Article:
“It’s really fascinating the things that you can learn about your students that perhaps you didn’t even know before,” said Dr. Matthews. “But this activity is more than that—it’s more than just getting to know your students. This is an important activity because it’s geared toward demonstrating to your students that their knowledge and their experiences are important for your instruction and their own learning. That’s really important because it gives students an opportunity to feel seen and heard, which increases feelings of belonging.”

This edWeb broadcast was sponsored by Digital Promise.

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This article was modified and published by eSchool News.

About the Presenters

Jamaal Sharif Matthews is an associate professor of educational psychology at Montclair State University in New Jersey. He earned his joint Ph.D. in education and psychology from the University of Michigan, Ann Arbor. His research explores the connections between social cognition, achievement motivation, identity development and learning during adolescence. He examines these issues among historically disenfranchised populations, specifically Black American and Latinx adolescents in urban schools, applying a critical race perspective on the psychological processes that undergird adaptive and healthy school functioning for these populations.

Dr. Matthews conducts much of his research within the context of mathematics classrooms, math education and learning. The arc of his most recent work details how math instruction, executive functions, and cultural stigma interact in explaining how urban adolescents negotiate their sense of belonging in mathematics classrooms and their value of mathematics. His research has also revealed how racial identity development during adolescence can buffer the negative effects of racial stereotypes and stigma on mathematics motivation, facilitating resilient mindsets toward learning and thriving in mathematics. He has published this and related research in top academic journals, including the Journal of Educational Psychology, and Developmental Psychology, among others. Dr. Matthews has received several national awards and acknowledgements, including three competitive and prestigious dissertation awards from the American Psychological Association and ProQuest.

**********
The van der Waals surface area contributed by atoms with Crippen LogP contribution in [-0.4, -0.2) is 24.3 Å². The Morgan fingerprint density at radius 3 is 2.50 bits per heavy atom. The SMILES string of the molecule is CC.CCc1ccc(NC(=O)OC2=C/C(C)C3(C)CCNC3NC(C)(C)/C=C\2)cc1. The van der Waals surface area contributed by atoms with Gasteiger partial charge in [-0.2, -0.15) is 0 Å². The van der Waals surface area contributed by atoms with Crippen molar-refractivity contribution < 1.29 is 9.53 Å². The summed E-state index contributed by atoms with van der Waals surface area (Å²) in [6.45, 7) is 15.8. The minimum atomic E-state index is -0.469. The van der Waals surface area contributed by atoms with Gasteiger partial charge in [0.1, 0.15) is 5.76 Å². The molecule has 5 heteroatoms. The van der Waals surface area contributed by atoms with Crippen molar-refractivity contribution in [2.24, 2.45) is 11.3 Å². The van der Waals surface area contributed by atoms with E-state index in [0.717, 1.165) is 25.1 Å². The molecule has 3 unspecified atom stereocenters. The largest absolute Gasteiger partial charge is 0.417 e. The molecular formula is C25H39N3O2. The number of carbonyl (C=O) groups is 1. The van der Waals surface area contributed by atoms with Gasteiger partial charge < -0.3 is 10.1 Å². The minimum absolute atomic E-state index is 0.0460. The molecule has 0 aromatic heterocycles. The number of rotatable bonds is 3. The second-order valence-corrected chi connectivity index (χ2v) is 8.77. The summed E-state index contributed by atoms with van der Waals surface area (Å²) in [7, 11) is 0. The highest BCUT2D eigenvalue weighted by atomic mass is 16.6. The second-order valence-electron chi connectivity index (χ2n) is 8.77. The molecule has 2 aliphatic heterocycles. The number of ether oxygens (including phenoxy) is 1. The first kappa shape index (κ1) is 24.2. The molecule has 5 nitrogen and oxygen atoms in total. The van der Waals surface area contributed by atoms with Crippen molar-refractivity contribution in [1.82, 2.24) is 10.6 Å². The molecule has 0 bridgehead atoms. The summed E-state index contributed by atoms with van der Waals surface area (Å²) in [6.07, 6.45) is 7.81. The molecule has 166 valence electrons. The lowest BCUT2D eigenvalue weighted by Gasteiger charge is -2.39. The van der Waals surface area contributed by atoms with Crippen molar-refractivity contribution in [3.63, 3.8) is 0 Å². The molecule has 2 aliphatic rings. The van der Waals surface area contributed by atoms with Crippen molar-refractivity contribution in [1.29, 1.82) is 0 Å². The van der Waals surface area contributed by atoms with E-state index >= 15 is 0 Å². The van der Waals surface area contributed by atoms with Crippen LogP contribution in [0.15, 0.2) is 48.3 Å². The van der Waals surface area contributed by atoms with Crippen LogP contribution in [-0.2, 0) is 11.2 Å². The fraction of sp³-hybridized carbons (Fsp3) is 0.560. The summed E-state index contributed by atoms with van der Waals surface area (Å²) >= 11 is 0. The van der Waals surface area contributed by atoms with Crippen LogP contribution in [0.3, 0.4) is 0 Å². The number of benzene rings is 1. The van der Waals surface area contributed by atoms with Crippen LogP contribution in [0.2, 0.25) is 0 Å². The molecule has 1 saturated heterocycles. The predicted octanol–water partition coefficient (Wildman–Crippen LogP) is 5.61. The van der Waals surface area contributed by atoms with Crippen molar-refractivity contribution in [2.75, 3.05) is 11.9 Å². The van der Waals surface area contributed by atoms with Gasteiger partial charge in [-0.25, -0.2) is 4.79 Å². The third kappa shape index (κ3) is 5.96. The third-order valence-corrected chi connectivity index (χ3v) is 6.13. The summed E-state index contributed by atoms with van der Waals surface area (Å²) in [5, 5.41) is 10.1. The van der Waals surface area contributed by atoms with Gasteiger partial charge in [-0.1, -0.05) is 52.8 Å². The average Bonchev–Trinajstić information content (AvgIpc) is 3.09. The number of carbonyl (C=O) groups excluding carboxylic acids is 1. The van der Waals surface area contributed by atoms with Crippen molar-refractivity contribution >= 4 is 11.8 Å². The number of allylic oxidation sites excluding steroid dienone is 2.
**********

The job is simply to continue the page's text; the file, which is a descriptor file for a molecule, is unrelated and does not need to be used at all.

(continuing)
Alison R. Shell, Ph.D. is a research fellow on the Learner Variability Project team at Digital Promise. Her work focuses on digging up evidence to support the factors that underlie learner success. She earned her Ph.D. in cognitive psychology at the University of Maryland, with a focus on the cognitive processes that underlie language.

Prior to moving to Washington D.C., she was involved in research projects in the Boston area, including investigating the biological underpinnings of autism and working to develop more linguistically sound reading assessments for young-adult readers. Alison received her M.S. in psychology from the University of Maryland and her B.A. in cognitive science from Vassar College.

About the Host

Barbara Pape is the communications director for the Learner Variability Project at Digital Promise Global (DPG). She has 20 years of experience in strategic communications, writing, and policy analysis, primarily in education. Previously, she served as Executive Producer of the award-winning Teaching & Learning conference, sponsored by the National Board for Professional Teaching Standards, where she developed content and oversaw outreach and communications. As a writer, she has written for numerous publications, including Harvard University, the National Education Goals Panel (U.S. Department of Education) and Parents magazine. Barbara also served as editor and publisher of the first electronically delivered education newsletter, the Daily Report Card. She earned an EdM at Harvard University’s Graduate School of Education and launched her career as a middle school language arts teacher.